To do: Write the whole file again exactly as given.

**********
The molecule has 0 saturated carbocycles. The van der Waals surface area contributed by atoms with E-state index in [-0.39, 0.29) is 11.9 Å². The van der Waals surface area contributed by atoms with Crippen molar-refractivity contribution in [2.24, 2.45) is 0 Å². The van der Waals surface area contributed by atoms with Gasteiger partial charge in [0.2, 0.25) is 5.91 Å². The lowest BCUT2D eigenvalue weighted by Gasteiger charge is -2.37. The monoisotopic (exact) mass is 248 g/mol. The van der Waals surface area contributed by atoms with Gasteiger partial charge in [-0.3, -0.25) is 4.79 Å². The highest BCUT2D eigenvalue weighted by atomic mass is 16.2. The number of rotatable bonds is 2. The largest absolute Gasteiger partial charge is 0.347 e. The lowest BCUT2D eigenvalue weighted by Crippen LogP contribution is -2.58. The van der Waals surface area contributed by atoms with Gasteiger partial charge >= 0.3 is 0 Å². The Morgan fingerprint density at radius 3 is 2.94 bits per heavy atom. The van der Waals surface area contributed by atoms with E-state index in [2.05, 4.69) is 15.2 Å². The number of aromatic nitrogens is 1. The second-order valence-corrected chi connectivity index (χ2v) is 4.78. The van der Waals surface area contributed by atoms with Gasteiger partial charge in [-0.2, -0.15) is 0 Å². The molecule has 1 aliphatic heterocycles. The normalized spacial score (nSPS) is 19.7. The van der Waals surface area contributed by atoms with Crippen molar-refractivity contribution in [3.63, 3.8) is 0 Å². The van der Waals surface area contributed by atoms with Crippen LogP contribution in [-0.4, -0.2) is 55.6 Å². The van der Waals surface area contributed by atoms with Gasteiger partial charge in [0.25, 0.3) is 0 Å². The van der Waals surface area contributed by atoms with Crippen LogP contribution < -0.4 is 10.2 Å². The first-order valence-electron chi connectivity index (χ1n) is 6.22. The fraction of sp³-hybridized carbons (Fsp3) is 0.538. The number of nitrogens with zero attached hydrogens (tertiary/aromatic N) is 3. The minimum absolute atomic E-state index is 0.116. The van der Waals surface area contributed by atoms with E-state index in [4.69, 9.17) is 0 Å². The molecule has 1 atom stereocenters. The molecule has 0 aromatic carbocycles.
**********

The molecule has 0 saturated carbocycles. The van der Waals surface area contributed by atoms with E-state index in [-0.39, 0.29) is 11.9 Å². The van der Waals surface area contributed by atoms with Crippen molar-refractivity contribution in [2.24, 2.45) is 0 Å². The van der Waals surface area contributed by atoms with Gasteiger partial charge in [0.2, 0.25) is 5.91 Å². The lowest BCUT2D eigenvalue weighted by Gasteiger charge is -2.37. The monoisotopic (exact) mass is 248 g/mol. The van der Waals surface area contributed by atoms with Gasteiger partial charge in [-0.3, -0.25) is 4.79 Å². The highest BCUT2D eigenvalue weighted by atomic mass is 16.2. The number of rotatable bonds is 2. The largest absolute Gasteiger partial charge is 0.347 e. The lowest BCUT2D eigenvalue weighted by Crippen LogP contribution is -2.58. The van der Waals surface area contributed by atoms with Gasteiger partial charge >= 0.3 is 0 Å². The Morgan fingerprint density at radius 3 is 2.94 bits per heavy atom. The van der Waals surface area contributed by atoms with E-state index in [2.05, 4.69) is 15.2 Å². The number of aromatic nitrogens is 1. The second-order valence-corrected chi connectivity index (χ2v) is 4.78. The van der Waals surface area contributed by atoms with Gasteiger partial charge in [-0.2, -0.15) is 0 Å². The molecule has 1 aliphatic heterocycles. The normalized spacial score (nSPS) is 19.7. The van der Waals surface area contributed by atoms with Crippen molar-refractivity contribution in [3.63, 3.8) is 0 Å². The van der Waals surface area contributed by atoms with Crippen LogP contribution in [-0.4, -0.2) is 55.6 Å². The van der Waals surface area contributed by atoms with Gasteiger partial charge in [0.25, 0.3) is 0 Å². The van der Waals surface area contributed by atoms with Crippen LogP contribution < -0.4 is 10.2 Å². The first-order valence-electron chi connectivity index (χ1n) is 6.22. The fraction of sp³-hybridized carbons (Fsp3) is 0.538. The number of nitrogens with zero attached hydrogens (tertiary/aromatic N) is 3. The minimum absolute atomic E-state index is 0.116. The van der Waals surface area contributed by atoms with E-state index in [4.69, 9.17) is 0 Å². The molecule has 1 atom stereocenters. The molecule has 0 aromatic carbocycles.